It seems there’s almost no limit to the power it is possible to squeeze from a modern-day four-cylinder engine. We find out how Massey Ferguson’s biggest four-bore measures-up against an equivalent six-potter from New Holland.
Tractor makers have been fighting to build their biggest four-cylinder tractors over the past couple of years, but farmers have traditionally approached these small-engined powerhouses with caution.
In many buyers’ eyes cranking-up the power from a four-pot doesn’t quite compare to a slow-burning six-cylinder more than capable of outlasting its owner.
However, that extra pair of cylinders adds too much length and weight for general farm tasks. So farmers looking to trim back their tractor line-up without scrimping on horsepower now see the well-proportioned four-potter as the great bastion of farming flexibility.
Claas, Deutz, Fendt, Valtra and Massey Ferguson are just a handful of the companies to offer four-bore tractors pumping out maximum powers beyond the 160hp-mark.
Most makers go about tuning up their powerplants by bolting on expensive turbochargers. These ram more air into each cylinder and a complicated engine governor dishes out the extra fuel when it’s needed.
The clever common-rail systems are able to get lots of juice into the cylinders at low engine revs, so drivers get the higher power and torque they crave even with the engine running just north of tickover.
On paper it means you’ll get similar torque curves no matter whether you pick four or six cylinders.
However, the proof is in the performance. So, to find out, we pitched Massey Ferguson’s biggest four-cylinder family member – the 6616 – up against a popular six-potter – the New Holland T7.185.
Both have maximum rated powers around the 160hp-mark, drive through a semi-powershift transmission and are closely matched in rear lift and hydraulic capacity.
To get both tractors sweating we paired them up with identical five-furrow Amazone Cayron ploughs, set to dig down 20cm and stretched out at 45cm furrow widths.
New Holland T7
The New Holland’s Fiat-sourced six-potter is a big lump compared with the triple-triangle’s neatly packed Sisu. The bonnet is long and high, which means the T7 cuts an ungainly figure when sat in the yard.
The narrow Michelin rubber does nothing to improve its lanky looks.
Physically, the Basildon-built T7’s wheelbase measures up 11cm longer, and the extra couple of cylinders and associated gubbins also added 300kg at the weigh-in.
All that extra bulk makes it a little more cumbersome. The turning circle is out at 10.9m, which makes it a full 1.1m clumsier than the Massey, though once you are behind the wheel it is not as oaf-like as it looks on paper.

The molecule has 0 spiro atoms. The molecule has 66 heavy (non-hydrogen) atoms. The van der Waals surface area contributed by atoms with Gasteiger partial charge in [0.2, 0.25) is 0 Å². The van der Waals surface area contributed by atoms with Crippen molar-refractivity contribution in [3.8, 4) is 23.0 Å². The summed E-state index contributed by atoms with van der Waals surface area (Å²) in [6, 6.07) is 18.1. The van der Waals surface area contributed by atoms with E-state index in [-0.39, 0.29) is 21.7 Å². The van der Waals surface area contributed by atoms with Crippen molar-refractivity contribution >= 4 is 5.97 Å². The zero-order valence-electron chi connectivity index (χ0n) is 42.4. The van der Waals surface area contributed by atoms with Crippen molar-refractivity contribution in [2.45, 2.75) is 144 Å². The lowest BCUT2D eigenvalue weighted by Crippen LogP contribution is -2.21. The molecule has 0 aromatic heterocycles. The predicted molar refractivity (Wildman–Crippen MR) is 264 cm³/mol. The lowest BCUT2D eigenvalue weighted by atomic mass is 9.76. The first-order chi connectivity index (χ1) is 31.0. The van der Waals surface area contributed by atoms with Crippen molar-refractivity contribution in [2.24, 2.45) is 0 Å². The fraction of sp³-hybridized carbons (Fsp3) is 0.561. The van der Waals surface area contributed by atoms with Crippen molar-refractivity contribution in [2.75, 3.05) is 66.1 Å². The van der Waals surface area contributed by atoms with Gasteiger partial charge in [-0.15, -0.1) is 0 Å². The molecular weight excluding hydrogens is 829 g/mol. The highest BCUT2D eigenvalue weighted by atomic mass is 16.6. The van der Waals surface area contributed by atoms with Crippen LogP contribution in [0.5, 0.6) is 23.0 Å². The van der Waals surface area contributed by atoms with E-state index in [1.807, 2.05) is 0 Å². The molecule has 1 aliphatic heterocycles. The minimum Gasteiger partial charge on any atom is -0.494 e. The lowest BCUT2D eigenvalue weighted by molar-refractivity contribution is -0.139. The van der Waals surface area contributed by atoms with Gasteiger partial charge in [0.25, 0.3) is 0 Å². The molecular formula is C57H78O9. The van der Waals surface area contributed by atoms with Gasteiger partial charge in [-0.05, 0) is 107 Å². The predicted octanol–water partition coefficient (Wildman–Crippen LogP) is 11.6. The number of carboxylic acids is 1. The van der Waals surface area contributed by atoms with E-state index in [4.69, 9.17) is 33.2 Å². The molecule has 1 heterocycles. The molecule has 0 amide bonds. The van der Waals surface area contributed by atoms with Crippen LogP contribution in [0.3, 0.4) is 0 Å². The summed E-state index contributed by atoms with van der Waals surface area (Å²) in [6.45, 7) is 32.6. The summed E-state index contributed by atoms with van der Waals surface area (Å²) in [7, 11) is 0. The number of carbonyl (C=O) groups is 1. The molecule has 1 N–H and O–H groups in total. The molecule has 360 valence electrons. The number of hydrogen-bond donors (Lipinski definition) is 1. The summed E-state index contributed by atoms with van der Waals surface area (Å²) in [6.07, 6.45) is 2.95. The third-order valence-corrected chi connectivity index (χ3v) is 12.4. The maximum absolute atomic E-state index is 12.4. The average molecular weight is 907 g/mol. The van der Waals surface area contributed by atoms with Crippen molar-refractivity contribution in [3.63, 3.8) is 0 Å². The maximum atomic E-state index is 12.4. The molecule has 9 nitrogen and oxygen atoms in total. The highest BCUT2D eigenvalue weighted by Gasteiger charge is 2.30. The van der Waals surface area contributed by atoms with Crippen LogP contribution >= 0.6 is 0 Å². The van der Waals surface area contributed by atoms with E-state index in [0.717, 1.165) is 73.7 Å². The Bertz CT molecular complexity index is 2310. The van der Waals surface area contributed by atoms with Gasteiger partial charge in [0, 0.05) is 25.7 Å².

If traction and pulling power is high on your agenda then you will really reap the rewards of the extra length and weight in the field.
While we had the Massey running at full-chat just to keep up with the 8kph pace, the New Holland’s six-pot settled at a leisurely 1,700rpm.
Despite being shod on narrower rubber it also kept traction where its red rival began to slip. Here it had the advantage of a front linkage and 1t block hanging off the nose to improve balance.
Vital stats: New Holland T7.185
- Engine Six-cylinder, 6.7-litre FPT
- Max rated power (with boost) 159hp (188hp)
- Torque 679Nm@1,500rpm
- Transmission 19×6 semi-powershift
- Weight 6,050kg
- Wheelbase 2,789mm
- Turning circle9m
- Rear lift 8,275kg
- Price £94,571
One of New Holland’s most basic T7 transmissions is a 19-speeder split across three ranges.
Shifts through the Range Command box are perky, though you’ll find shunts between ranges a little lumpier.
You’ll also have to shuffle through all of the powershift steps before switching range, which is a pain when you’ve got no load on the back and adequate power to leap up several speeds at once.
Gear changes can also be automated by bashing a button on the side console.
In field mode it’ll jump between any number of speeds within a range, while road mode lets it clamber out of B-range and into the higher gears.
Interior design has never really been New Holland’s forte and it’s the same story for the T7. The Italians have stuck with the drab grey plastics and bog-standard controls, but on the bright side it’s easy enough to find your way around.
Four mechanical spools run along the right-hand console, while rocker switches control the likes of four-wheel drive, diff-lock and the automatic transmission.